23:30 GMT06 August 2020
Listen Live
    Get short URL

    At least eight British citizens, including a 26-year-old woman, were killed in Syria over the past few years fighting side to side with the Kurdish People’s Protection Units (YPG). Some of those who managed to return home were arrested and accused of terrorism, despite being in Syria to fight the Daesh* terrorist group.

    A former British soldier who was charged with terrorism offences for fighting against Daesh in Syria has slammed UK authorities for their "incoherent" approach toward volunteer fighters who risked their lives to expel the terrorist group from territory it once controlled.

    In an interview with the Independent, James Matthews, a 44-year-old who left the British Army in 1999, said that, "We [British volunteer fighters] went out there because our government was not doing enough."

    READ MORE: Iraqi Paramilitary Forces Allege Daesh Responsibility in Pilgrim Bus Attack

    "It was a job that needed doing, we had to get Isis out of that territory. I would have been unlikely to go out if the British Army was also there fighting," he added.

    Mr. Matthews was the first person in the UK to be dragged to the courts for fighting with the Kurdish People's Protection Units (YPG) in Syria after tens of other Brits headed to the war-torn country in support of extirpating Daesh from its northeastern stronghold.

    Yet, upon returning from the battlefield to the UK, Matthews was arrested in the city of Portsmouth, subsequently strip-searched, had his belongings seized and endured months of what he describes as being "interrogated strenuously." Outrage then erupted across social media last February when he was slapped with terror offence charges, because, according to Westminster Magistrates' Court, he had attended a "place used for terrorist training." Similar charges were levelled by British authorities against others who had fought with the YPG against Daesh.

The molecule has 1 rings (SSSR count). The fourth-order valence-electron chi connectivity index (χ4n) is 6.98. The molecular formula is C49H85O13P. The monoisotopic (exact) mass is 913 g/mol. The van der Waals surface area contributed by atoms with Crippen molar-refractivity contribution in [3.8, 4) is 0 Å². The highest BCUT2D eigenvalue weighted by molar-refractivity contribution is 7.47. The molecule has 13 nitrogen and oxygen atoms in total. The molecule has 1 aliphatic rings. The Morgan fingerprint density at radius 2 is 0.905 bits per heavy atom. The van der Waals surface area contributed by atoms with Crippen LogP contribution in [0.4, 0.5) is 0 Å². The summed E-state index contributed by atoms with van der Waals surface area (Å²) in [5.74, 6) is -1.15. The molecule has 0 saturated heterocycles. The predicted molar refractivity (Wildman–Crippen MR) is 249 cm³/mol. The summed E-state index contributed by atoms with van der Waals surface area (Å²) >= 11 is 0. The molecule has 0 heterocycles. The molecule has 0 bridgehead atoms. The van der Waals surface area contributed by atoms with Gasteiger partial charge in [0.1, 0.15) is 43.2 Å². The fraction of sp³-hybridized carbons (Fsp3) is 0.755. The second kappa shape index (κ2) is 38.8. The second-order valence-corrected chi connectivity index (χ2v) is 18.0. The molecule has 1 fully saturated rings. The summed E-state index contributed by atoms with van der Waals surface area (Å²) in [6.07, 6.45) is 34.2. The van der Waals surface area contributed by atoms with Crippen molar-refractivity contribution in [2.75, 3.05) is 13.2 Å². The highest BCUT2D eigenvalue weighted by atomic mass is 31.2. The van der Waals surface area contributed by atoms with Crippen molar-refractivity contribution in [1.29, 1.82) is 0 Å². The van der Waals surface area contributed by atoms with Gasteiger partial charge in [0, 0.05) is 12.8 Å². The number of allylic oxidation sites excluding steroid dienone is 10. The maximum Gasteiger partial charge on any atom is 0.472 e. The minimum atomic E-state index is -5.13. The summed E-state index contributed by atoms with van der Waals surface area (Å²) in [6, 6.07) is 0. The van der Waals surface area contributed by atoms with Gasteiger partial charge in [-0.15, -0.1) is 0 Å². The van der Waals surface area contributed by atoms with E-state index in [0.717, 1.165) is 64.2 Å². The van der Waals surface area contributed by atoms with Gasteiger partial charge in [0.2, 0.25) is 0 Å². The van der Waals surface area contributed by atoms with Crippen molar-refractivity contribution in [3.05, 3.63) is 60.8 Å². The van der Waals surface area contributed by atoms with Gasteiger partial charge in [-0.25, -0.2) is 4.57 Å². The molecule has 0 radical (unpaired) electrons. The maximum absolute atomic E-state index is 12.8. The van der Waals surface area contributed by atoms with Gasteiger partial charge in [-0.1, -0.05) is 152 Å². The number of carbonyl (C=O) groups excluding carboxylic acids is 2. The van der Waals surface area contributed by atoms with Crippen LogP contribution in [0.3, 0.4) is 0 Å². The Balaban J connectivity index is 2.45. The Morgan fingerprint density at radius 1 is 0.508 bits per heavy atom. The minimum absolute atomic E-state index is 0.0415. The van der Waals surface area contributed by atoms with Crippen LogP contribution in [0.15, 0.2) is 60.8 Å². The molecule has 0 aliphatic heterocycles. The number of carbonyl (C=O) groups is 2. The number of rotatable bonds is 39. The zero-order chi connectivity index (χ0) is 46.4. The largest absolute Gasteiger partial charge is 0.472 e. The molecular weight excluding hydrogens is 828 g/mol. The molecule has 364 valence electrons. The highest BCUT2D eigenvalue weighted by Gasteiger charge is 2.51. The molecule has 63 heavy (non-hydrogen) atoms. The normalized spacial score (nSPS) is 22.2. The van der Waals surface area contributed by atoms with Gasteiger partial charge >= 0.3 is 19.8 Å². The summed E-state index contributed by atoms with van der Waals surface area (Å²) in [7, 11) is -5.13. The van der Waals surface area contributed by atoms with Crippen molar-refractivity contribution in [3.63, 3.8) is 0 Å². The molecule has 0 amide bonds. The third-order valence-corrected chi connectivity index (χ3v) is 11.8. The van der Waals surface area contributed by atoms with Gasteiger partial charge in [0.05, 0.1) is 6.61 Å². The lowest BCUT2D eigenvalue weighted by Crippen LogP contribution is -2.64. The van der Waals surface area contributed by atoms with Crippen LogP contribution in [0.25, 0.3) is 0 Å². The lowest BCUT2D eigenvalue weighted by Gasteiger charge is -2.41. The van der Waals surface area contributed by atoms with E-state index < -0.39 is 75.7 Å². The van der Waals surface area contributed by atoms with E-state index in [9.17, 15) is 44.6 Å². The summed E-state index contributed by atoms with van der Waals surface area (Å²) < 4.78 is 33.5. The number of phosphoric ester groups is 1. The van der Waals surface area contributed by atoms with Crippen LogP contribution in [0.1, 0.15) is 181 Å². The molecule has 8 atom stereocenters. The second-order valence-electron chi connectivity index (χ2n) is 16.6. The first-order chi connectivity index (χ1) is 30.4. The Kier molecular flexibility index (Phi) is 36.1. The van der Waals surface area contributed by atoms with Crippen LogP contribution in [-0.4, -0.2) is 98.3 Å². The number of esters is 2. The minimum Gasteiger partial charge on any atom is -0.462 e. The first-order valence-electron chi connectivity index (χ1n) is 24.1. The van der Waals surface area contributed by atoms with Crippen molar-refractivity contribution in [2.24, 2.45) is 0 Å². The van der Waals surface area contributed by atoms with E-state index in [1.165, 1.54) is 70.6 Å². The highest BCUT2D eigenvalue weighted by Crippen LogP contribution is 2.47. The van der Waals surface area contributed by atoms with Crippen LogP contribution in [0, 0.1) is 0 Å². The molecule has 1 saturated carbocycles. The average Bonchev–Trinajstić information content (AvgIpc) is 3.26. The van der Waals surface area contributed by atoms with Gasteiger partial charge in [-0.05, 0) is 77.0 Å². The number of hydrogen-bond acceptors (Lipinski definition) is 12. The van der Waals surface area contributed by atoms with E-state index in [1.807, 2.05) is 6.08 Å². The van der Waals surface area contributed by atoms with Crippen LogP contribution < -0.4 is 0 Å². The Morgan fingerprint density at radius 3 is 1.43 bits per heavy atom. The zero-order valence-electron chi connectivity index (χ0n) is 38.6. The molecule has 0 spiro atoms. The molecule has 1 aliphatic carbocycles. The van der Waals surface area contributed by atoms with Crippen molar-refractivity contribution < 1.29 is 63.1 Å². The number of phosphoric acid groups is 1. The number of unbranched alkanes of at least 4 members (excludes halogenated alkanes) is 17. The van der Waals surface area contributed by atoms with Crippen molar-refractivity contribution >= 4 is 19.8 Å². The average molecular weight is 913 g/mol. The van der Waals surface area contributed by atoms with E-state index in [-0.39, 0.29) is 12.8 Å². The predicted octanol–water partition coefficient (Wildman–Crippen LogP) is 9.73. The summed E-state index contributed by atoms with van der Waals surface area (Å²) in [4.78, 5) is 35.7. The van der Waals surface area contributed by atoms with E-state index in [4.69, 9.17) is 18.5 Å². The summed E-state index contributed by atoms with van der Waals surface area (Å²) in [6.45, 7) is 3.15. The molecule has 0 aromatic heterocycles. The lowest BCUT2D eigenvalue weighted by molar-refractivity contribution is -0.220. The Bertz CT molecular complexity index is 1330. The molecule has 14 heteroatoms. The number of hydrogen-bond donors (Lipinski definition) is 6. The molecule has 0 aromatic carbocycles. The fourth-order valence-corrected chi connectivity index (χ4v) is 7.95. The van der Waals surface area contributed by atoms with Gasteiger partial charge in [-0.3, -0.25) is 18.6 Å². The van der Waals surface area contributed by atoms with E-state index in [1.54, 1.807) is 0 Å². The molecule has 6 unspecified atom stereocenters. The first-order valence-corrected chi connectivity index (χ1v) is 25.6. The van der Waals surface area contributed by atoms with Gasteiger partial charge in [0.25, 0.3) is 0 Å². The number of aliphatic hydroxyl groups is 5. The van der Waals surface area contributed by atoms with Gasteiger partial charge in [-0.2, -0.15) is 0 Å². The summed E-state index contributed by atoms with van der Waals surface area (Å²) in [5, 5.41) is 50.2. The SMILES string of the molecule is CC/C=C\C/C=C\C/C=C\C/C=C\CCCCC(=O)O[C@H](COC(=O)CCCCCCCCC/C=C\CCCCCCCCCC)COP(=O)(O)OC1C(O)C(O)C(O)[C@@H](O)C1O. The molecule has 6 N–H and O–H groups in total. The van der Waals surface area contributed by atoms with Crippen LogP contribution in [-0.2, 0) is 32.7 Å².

Yet, the YPG is not a proscribed terrorist group in the UK and the British government along with its allies has been engaged in arming and backing the Kurds in their effort to expel Daesh from Syrian territories. Shining a light on the apparent contradiction, Mr Matthews told the Independent that, "There is no coherent approach… I was considered a terrorist whereas the YPG aren't."

    READ MORE: Trump Wants to Withdraw, Pentagon Reluctant to Stop Playing ‘Manager’ in Syria

    While being questioned by the police about his role in Syria, Mr Matthews recalls a policeman saying that, "Well, the YPG aren't on the proscribed list, but Turkey, which is a Nato ally, says they're terrorists, so…"

    Although the charges against Mr Matthews were eventually dropped, in the process he lost his job as a teacher and, according to the Independent, suspects that he is still being closely watched by the eye of the British state. 

    READ MORE: Claims Daesh Will Surge in Syria After US Leaves Just ‘Pentagon Scare-Mongering’

    Alastair Lyon, the solicitor who represented Mr Matthews, is quoted as telling the Independent that the case against his client was "bonkers."

    "There remains no answer from the authorities as to why this case was brought or why it was dropped," he reportedly said.

    It is still the official policy of the Metropolitan Police to pursue and indict anyone who returns from the conflicts in Syria or Iraq, including those who fight against Daesh with the YPG.

    * Daesh (aka Islamic state/ISIS/ISIL/IS) is a terrorist group banned in Russia    

    kurdish militia, Syria conflict, Daesh, Terrorism, Daesh, Kurdish People's Protection Units (YPG), Syria, Portsmouth, United Kingdom, London
    Community standardsDiscussion